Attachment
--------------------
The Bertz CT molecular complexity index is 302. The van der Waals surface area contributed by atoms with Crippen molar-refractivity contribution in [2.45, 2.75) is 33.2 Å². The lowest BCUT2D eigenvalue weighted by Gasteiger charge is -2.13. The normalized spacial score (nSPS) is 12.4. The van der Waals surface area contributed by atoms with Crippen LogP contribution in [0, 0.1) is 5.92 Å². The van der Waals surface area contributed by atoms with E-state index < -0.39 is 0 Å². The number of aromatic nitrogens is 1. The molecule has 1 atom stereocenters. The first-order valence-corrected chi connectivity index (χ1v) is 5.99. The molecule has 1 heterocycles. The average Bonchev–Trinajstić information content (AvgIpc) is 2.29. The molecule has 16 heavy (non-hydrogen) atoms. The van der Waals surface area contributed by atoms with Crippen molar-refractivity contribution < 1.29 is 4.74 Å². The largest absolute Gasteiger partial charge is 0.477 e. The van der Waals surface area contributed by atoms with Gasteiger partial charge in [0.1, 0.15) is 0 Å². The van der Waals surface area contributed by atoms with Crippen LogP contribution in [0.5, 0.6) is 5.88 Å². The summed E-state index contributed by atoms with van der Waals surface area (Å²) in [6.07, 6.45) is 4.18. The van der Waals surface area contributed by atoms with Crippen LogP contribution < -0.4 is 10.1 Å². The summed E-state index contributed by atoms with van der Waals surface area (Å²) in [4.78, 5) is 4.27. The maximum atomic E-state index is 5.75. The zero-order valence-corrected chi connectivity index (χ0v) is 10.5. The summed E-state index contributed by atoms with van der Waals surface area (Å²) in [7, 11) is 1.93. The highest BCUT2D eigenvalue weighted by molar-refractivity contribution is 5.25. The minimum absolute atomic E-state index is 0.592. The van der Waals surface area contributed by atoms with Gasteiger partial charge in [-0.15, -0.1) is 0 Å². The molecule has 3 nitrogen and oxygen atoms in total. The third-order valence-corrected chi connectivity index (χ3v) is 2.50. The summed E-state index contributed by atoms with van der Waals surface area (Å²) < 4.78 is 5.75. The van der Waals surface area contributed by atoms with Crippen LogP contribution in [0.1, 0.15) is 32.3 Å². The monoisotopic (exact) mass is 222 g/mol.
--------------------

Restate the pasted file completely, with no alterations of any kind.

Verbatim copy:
The Bertz CT molecular complexity index is 302. The van der Waals surface area contributed by atoms with Crippen molar-refractivity contribution in [2.45, 2.75) is 33.2 Å². The lowest BCUT2D eigenvalue weighted by Gasteiger charge is -2.13. The normalized spacial score (nSPS) is 12.4. The van der Waals surface area contributed by atoms with Crippen LogP contribution in [0, 0.1) is 5.92 Å². The van der Waals surface area contributed by atoms with E-state index < -0.39 is 0 Å². The number of aromatic nitrogens is 1. The molecule has 1 atom stereocenters. The first-order valence-corrected chi connectivity index (χ1v) is 5.99. The molecule has 1 heterocycles. The average Bonchev–Trinajstić information content (AvgIpc) is 2.29. The molecule has 16 heavy (non-hydrogen) atoms. The van der Waals surface area contributed by atoms with Crippen molar-refractivity contribution < 1.29 is 4.74 Å². The largest absolute Gasteiger partial charge is 0.477 e. The van der Waals surface area contributed by atoms with Gasteiger partial charge in [0.1, 0.15) is 0 Å². The van der Waals surface area contributed by atoms with Crippen LogP contribution in [0.5, 0.6) is 5.88 Å². The summed E-state index contributed by atoms with van der Waals surface area (Å²) in [6.07, 6.45) is 4.18. The van der Waals surface area contributed by atoms with Crippen LogP contribution < -0.4 is 10.1 Å². The summed E-state index contributed by atoms with van der Waals surface area (Å²) in [4.78, 5) is 4.27. The maximum atomic E-state index is 5.75. The zero-order valence-corrected chi connectivity index (χ0v) is 10.5. The summed E-state index contributed by atoms with van der Waals surface area (Å²) in [7, 11) is 1.93. The highest BCUT2D eigenvalue weighted by molar-refractivity contribution is 5.25. The minimum absolute atomic E-state index is 0.592. The van der Waals surface area contributed by atoms with Gasteiger partial charge in [-0.15, -0.1) is 0 Å². The molecule has 3 nitrogen and oxygen atoms in total. The third-order valence-corrected chi connectivity index (χ3v) is 2.50. The summed E-state index contributed by atoms with van der Waals surface area (Å²) < 4.78 is 5.75. The van der Waals surface area contributed by atoms with Crippen LogP contribution in [0.1, 0.15) is 32.3 Å². The monoisotopic (exact) mass is 222 g/mol.